Sam's Club has delectable Japanese Wagyu New York Strip Steaks up for grabs, and the best part is that these beautifully-marbled cuts can be delivered right to your door. While it doesn't appear that these 2-packs of steaks can be purchased in an actual warehouse location, they are available for online purchase at $199.98. This is actually a very reasonable price when it comes to coveted A5 beef, which is often marked with price tags upwards of three or four hundred dollars. When it comes to planning your next date night meal, this product is sure to impress without totally raiding your wallet.

Worst: Brisket

Brisket is a cut taken from the breast or chest area of a cow, and it's a barbecue enthusiast's dream due to its large amount of fat and connective tissue, which must render over the course of hours for tender and juicy perfection. However, there can always be too much of a good thing — and in the case of the Sam's Club brisket, some consumers feel that the fat-to-protein ratio is a little off.

Barbecue lovers across Reddit have voiced complaints regarding the Sam's Club USDA Choice Angus Whole Beef Brisket, mainly about its excessive fat and some areas that aren't thick enough. One user on Reddit, who had catered an event using both Sam's Club and Costco briskets, named Costco's as far superior. "The flats on some of the Sam's briskets were less than 1/2" thick for the last 3-4 inches of the cut, and also required much more trimming," they wrote. "The Costco briskets also generally had a better 'shape', if that makes sense." Too much fat can make a brisket greasy, while an uneven shape (and thus uneven cooking) is a common complaint with this cut. To avoid beef full of hard, un-rendered fat or dry and tough parts, maybe skip Sam's Club and head somewhere else.

Worst: Filet Mignon

Filet mignon is often one of the most expensive cuts of beef in the cooler case, and things are no different at Sam's Club. A recent post on Reddit featured a photo of a four pack of filet mignons for $42, and a few responding users questioned the price tag, which is quite high compared to the rest of the store's meaty offerings. The high price might be fine, if only the quality of Member's Mark filet mignon was up to par.

According to a self-proclaimed butcher posting in the same Reddit thread, the company's advertised filet mignons are not technically filet mignons at all. The steaks in the photo are large, long, and have fat to trim, while filet mignons are characterized by a round, compact appearance with little to no extraneous fat. The steaks in the photo appear to be taken from the head of the tenderloin as opposed to the tube, the part of the cow where real filet mignons comes from. While these steaks might taste great, their status as true filet mignons are null and void.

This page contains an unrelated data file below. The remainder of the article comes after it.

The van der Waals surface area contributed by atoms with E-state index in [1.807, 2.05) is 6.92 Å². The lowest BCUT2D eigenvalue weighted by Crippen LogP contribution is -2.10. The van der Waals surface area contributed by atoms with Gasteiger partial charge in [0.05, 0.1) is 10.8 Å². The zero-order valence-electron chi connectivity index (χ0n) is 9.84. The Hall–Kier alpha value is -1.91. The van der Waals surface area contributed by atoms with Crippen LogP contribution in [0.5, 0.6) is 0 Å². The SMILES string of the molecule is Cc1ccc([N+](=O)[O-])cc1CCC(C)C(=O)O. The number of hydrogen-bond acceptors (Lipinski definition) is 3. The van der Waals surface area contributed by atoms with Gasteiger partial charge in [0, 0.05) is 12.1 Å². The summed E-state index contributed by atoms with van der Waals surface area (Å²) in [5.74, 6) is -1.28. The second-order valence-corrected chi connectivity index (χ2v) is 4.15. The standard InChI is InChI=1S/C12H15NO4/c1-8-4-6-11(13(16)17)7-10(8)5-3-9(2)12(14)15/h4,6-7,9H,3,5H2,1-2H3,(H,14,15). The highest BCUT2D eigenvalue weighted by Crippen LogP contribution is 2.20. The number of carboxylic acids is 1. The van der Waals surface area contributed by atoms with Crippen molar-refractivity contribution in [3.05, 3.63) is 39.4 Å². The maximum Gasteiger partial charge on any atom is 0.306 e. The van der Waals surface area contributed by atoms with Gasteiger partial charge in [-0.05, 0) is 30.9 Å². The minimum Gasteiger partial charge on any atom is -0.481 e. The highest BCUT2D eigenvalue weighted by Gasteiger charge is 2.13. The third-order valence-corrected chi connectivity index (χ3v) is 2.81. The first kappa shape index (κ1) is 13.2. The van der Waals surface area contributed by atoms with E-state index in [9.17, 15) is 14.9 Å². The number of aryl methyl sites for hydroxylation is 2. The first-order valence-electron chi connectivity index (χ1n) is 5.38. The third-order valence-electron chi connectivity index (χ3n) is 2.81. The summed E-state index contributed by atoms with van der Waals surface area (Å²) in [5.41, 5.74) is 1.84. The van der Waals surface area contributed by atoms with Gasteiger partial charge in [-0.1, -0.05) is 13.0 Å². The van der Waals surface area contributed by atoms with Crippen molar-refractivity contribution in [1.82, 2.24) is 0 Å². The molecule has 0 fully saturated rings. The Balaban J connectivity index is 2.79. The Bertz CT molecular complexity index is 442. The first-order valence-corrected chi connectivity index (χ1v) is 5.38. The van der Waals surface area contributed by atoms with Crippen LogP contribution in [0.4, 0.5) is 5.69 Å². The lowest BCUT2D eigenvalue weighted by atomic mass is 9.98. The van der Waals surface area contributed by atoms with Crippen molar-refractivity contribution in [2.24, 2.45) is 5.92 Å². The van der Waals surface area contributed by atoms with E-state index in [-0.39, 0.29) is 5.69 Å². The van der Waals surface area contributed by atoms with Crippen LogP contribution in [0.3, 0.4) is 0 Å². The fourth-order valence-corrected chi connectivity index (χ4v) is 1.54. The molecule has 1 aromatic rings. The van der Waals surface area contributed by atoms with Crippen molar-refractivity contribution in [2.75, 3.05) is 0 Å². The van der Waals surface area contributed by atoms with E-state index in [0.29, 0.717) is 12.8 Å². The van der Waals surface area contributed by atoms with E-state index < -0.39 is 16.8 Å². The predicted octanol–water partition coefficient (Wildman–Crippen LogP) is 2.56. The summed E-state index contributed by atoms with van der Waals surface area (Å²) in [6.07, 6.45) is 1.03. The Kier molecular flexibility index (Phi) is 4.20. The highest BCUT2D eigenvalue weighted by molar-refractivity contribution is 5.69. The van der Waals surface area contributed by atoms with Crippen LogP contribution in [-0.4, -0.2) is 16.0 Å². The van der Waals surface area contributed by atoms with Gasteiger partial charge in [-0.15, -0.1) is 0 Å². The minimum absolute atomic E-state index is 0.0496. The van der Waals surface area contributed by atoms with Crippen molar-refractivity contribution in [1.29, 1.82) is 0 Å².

While we're unsure if this is a common occurrence in Sam's Clubs across the country, you may want to reconsider before you shell out all your bucks on a four pack. Examine the filet mignons at your local store closely, or you just might get duped.

Worst: Whole Beef Tenderloin

A whole beef tenderloin is an extra-large cut of meat that is often confused with filet mignon. Though filet mignon is a part of the loin, the beef tenderloin itself is the entire back loin of the cow. If you fancy buying and cutting up this slab of beef so you can not only enjoy the tender filet mignon, but the rest of the cut as well, Sam's Club offers a massive Prime Beef Whole Tenderloin for you. However, these monstrous specialty steaks have been called out online for a few flaws.

On both social media platforms and reviews on the company's official website, its tenderloin has been called both overly fatty and not fatty enough. In one Reddit thread, the original poster complains about how much fat they had to trim from the Sam's Club tenderloin, with photo evidence. The pile of chunky white trimmings in the image is certainly substantial.

In another thread, titled "Whole beef tenderloin 99$. Sam's Club," one commenter didn't hesitate to point out the lack of marbling in the sliced beef steaks. "This is not quality meat," they claimed confidently. Ouch. While this may seem a bit harsh, we at least have evidence that consumers are split in their overall satisfaction with this product.

Worst: New York strip steak

A New York strip is known for being an incredibly flavorful steak — a little salt and pepper and a good sear is basically all it needs to transform into a delicious entree. Part of its rich flavor is once again due to the meat's marbling. Because the cut is taken from the cow's short loin, a particularly fatty portion of the animal, a decent New York strip is expected to show off some remarkable white swirling.

Unfortunately, the Sam's Club Member's Mark Choice Angus Beef Boneless NY Strip Steak fails to showcase the cut's main attraction. Consumers online have said that the labels on the packaging of the steaks (which declare the superior marbling of the product) are a bit exaggerated. ”'Superior marbling' is a wild claim for these bad boys," said one user on Reddit, and plenty of additional commenters hopped on to express their agreement. Of course, this doesn't necessarily mean that you won't have luck on your hunt for NY strips at Sam's Club. You can only hope that the marbling in the beef lives up to its label.


To create our list of the best and worst steaks to be found at Sam's Club, reviews from the company's website, online discussions and debates on Reddit, and the writer's own experiences as applicable were taken into account. However, it is important to keep in mind that food is subjective, and that individual experiences may vary.